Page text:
A man has been jailed for two years after admitting a vicious and unprovoked attack with a weapon.
Gregg Cashmore, 28, inflicted serious injury on a man when he repeatedly struck him on the head with a mug on 14th July last year.
The victim suffered a fractured skull and severe cuts which required a “significant amount of stitching” as a result of the assault which occurred at Sundhamar, Lerwick.
Cashmore, whose address was given as Grampian Prison, pleaded guilty when he appeared from custody at Lerwick Sheriff Court on Tuesday afternoon.
The court heard how Cashmore had smashed his mug of vodka over the complainer’s head after being refused a loan of £20.
Procurator fiscal Duncan MacKenzie said that Cashmore, who had previously been employed in Shetland, had returned to the isles to collect belongings.
He and his victim, whom Cashmore had lived with previously, had been out drinking earlier in the day. A phone call over money escalated into a row and Cashmore developed a temper.
He then asked the “unassuming” complainer for £20 and upon being told that he did not have the money Cashmore carried out the “wholly unprovoked” assault.
Repeated strikes to the head with a mug left the man with a depressed skull fracture and significant bleeding, the court heard. The victim had since suffered nightmares, flashbacks and panic attacks, Mr MacKenzie said.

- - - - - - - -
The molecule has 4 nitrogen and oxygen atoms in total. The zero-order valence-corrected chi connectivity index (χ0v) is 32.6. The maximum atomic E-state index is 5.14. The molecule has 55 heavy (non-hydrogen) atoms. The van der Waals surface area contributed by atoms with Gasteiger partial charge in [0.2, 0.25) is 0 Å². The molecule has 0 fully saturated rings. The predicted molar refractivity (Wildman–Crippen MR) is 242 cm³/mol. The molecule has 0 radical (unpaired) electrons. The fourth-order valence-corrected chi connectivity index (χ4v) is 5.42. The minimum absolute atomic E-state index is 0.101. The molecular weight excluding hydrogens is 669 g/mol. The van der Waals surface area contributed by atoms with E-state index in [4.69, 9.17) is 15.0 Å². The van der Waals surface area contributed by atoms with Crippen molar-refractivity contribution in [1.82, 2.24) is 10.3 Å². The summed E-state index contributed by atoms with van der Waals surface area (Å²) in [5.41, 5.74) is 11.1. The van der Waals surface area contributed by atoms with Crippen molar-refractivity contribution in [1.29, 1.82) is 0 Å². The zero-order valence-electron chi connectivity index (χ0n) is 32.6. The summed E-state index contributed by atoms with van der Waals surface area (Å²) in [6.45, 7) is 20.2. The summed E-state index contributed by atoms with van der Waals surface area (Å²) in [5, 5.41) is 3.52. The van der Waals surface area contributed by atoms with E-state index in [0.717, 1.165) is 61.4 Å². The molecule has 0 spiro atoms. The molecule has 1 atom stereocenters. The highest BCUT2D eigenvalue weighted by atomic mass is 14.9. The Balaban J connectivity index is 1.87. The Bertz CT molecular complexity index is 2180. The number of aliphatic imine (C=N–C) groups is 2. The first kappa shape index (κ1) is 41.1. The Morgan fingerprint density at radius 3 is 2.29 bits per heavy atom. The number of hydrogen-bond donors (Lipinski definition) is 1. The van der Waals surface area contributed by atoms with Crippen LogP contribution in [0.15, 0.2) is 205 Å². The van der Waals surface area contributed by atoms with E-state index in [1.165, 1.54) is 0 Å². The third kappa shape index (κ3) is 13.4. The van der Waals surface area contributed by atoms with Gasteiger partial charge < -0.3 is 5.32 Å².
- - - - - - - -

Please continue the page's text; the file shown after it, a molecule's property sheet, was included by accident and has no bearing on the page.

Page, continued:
In the aftermath of the attack the “confused” complainer had started walking to the hospital when a passing motorist noticed the “severity” of the man’s injury and drove him to the Gilbert Bain Hospital in Lerwick.
Defence agent Tommy Allan said that Cashmore had been “remorseful” when told about the impact of the attack and said that he hoped the victim “makes a recovery”.
The offence had happened “on impulse”, Mr Allan said, noting also that Cashmore had been in custody since 18th October.
Sheriff Ian Cruickshank said that “everyone should feel safe and secure” in their own home but Cashmore had subjected the complainer to an “unprovoked assault”.
The attack had caused damage both “physical and psychological”, the sheriff said, adding that there was a financial aspect as well because the victim had had to take time off work.
Sheriff Cruickshank also considered Cashmore’s previous convictions in sentencing. His record included four assaults, two of which had involved a bottle. This left no option but for a period in prison, the sheriff said.
Cashmore was sentenced to two years, down from two years and eight months, due to his early plea. His sentence is backdated to 18th October when he first entered custody.